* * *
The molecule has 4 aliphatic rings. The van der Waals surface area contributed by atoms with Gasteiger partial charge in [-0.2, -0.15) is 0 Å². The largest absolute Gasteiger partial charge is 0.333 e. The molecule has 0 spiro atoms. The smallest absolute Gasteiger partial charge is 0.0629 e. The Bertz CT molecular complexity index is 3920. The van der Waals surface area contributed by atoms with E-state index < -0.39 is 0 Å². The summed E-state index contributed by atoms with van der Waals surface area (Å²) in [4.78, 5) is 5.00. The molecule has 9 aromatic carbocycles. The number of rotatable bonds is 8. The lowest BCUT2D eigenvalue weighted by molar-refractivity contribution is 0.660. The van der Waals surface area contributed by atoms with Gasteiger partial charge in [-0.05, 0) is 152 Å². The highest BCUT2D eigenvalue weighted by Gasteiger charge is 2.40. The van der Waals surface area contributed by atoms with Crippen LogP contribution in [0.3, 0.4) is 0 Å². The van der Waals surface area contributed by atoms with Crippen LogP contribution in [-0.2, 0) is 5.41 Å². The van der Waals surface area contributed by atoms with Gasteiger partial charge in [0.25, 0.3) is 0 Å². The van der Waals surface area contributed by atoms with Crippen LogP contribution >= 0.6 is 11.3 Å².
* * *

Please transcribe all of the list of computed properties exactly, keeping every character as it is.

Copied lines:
The molecule has 4 aliphatic rings. The van der Waals surface area contributed by atoms with Gasteiger partial charge in [-0.2, -0.15) is 0 Å². The largest absolute Gasteiger partial charge is 0.333 e. The molecule has 0 spiro atoms. The smallest absolute Gasteiger partial charge is 0.0629 e. The Bertz CT molecular complexity index is 3920. The van der Waals surface area contributed by atoms with E-state index < -0.39 is 0 Å². The summed E-state index contributed by atoms with van der Waals surface area (Å²) in [4.78, 5) is 5.00. The molecule has 9 aromatic carbocycles. The number of rotatable bonds is 8. The lowest BCUT2D eigenvalue weighted by molar-refractivity contribution is 0.660. The van der Waals surface area contributed by atoms with Gasteiger partial charge in [-0.05, 0) is 152 Å². The highest BCUT2D eigenvalue weighted by Gasteiger charge is 2.40. The van der Waals surface area contributed by atoms with Crippen LogP contribution in [0.3, 0.4) is 0 Å². The van der Waals surface area contributed by atoms with Crippen LogP contribution in [-0.2, 0) is 5.41 Å². The van der Waals surface area contributed by atoms with Gasteiger partial charge in [0.25, 0.3) is 0 Å². The van der Waals surface area contributed by atoms with Crippen LogP contribution >= 0.6 is 11.3 Å².